For this reason, the Children’s Oncology Group (COG)—which brings together pediatric cancer experts from around the globe—currently recommends screening childhood cancer survivors with echocardiography every year or two, depending on their level of anthracycline exposure, for signs of asymptomatic left ventricular dysfunction (ALVD). If left untreated, this clinically silent condition can progress to congestive heart failure.
But are we screening the right survivors at the right times using the right methods? Answering that question for cancer and CHF would require prospectively studying thousands of survivors (itself a challenge, given childhood cancer’s relative rarity) for decades, which is neither financially nor logistically feasible. Full story »
Last November, the U.S. Food and Drug Administration issued a “cease and desist” order to 23andMe, a major purveyor of direct-to-consumer (DTC) genetic testing. In its letter to the company—issued after three prior warnings—the FDA reiterated its view that 23andMe’s Personal Genome Service (PGS) constitutes a medical device requiring further premarket evaluation:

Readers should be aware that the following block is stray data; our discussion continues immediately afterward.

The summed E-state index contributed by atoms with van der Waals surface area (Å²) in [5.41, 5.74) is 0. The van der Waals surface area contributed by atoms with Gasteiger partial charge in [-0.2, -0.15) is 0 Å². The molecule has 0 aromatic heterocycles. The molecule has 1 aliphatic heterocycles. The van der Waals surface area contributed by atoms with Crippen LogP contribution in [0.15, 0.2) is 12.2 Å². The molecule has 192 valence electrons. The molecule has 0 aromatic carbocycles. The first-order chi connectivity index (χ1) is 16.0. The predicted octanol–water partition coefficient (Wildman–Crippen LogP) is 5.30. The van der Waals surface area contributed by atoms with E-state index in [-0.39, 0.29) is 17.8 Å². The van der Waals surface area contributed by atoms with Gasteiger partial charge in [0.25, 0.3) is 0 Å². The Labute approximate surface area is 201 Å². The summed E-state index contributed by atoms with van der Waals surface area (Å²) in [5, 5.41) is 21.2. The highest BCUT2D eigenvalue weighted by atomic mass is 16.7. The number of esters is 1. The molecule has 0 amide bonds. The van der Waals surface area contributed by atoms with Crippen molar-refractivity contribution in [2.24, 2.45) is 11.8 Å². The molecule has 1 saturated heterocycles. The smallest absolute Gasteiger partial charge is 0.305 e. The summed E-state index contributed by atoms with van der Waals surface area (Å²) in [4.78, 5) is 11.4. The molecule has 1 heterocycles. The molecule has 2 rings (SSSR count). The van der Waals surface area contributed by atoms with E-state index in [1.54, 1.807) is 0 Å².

FDA is concerned about the public health consequences of inaccurate results from the PGS device…we still do not have any assurance that the firm has analytically or clinically validated the PGS for its intended uses.
The FDA’s order, based on potential rather than actual medical harm, has generated a great deal of controversy. In a recent critique published in Nature, Robert Green, MD, MPH, of the Partners HealthCare Center for Personalized Genetic Medicine, and Nita Farahany, PhD, JD, of the Duke Institute for Genome Sciences and Policy, argued against regulating DTC genomic interpretation services as medical devices:
… doing so could put FDA regulations in greater tension with the First Amendment of the US Constitution, which protects the rights of individuals to receive information, and of ‘commercial speech’ ….the agency should avoid restricting consumer genomic testing unless faced with empirical evidence of harm. Full story »
Can putting a price tag on childhood obesity propel treatment and prevention efforts into comprehensive action? Perhaps, says David Ludwig, MD, PhD, of Boston Children’s Hospital.